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Antinociceptive effects of hydroalcoholic extract from Euterpe oleracea Mart. (Açaí) in a rodent model of acute and neuropathic pain.

Sudo RT, Neto ML, Monteiro CE, Amaral RV, Resende ÂC, Souza PJ, Zapata-Sudo G, Moura RS - BMC Complement Altern Med (2015)

Bottom Line: Moreover, ASE reduced the neurogenic and inflammatory phases after intraplantar injection of formalin in mice.The antinociceptive effect of ASE (100 mg · kg(-1)) in a hot plate protocol, was inhibited by pre-treatment with naloxone (1 mg · kg(-1)), atropine (2 mg · kg(-1)), yohimbine (5 mg · kg(-1)), or L-NAME (30 mg · kg(-1)).ASE showed significant antinociceptive effect via a multifactorial mechanism of action, indicating that the extract may be useful in the development of new analgesic drugs.

View Article: PubMed Central - PubMed

Affiliation: Program of Research in Drug Development, Institute of Biomedical Science, Federal University of Rio de Janeiro, UFRJ, Brazil. Av. Carlos Chagas Filho, 373 - Centro de Ciências da Saúde - bloco J, sala 14. Cidade Universitária - Ilha do Fundão, Rio de Janeiro, 21941-902, Brazil. rtsudo@icb.ufrj.br.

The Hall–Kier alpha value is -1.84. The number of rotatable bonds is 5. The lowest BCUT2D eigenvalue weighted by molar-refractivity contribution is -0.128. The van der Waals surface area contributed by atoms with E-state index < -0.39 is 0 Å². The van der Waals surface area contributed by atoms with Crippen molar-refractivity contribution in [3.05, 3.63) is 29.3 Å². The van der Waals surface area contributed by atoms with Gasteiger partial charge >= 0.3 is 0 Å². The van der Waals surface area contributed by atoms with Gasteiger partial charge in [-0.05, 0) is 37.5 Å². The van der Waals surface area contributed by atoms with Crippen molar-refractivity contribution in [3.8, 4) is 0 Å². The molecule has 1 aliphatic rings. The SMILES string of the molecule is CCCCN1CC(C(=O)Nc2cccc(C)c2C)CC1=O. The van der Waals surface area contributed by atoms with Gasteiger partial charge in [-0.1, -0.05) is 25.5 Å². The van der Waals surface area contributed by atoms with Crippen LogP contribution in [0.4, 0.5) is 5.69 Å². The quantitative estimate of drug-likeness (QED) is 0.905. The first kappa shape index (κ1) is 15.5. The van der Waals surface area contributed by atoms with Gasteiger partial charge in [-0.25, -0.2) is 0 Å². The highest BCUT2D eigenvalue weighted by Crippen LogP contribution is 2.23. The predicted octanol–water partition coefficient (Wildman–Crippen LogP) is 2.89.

ABSTRACT

Background: Plants rich in flavonoids, such as açaí (Euterpe oleraceae Mart.), can induce antinociception in experimental animals. Here, we tested an extract obtained from the stones of açaí fruits (açaí stone extract, ASE), a native plant from the Amazon region of Brazil, in models of acute/inflammatory and chronic pain.

Methods: Antinociceptive effects of ASE were evaluated in the hot plate, formalin, acetic acid writhing, carrageenan, and neuropathic pain models, as well as in thermal hyperalgesia and mechanical allodynia models induced by spinal nerve ligation. Antinociceptive activities were modulated by the administration of cholinergic, adrenergic, opioid, and L-arginine-NO antagonists.

Results: Oral administration of ASE (30, 100, or 300 mg.kg(-1)) dose-dependently reduced nociceptive responses to acute/inflammatory pain in mice, including thermal hyperalgesia, acetic acid-induced writhing, and carrageenan-induced thermal hyperalgesia. Moreover, ASE reduced the neurogenic and inflammatory phases after intraplantar injection of formalin in mice. The antinociceptive effect of ASE (100 mg · kg(-1)) in a hot plate protocol, was inhibited by pre-treatment with naloxone (1 mg · kg(-1)), atropine (2 mg · kg(-1)), yohimbine (5 mg · kg(-1)), or L-NAME (30 mg · kg(-1)). Furthermore, ASE prevented chronic pain in a rat spinal nerve ligation model, including thermal hyperalgesia and mechanical allodynia.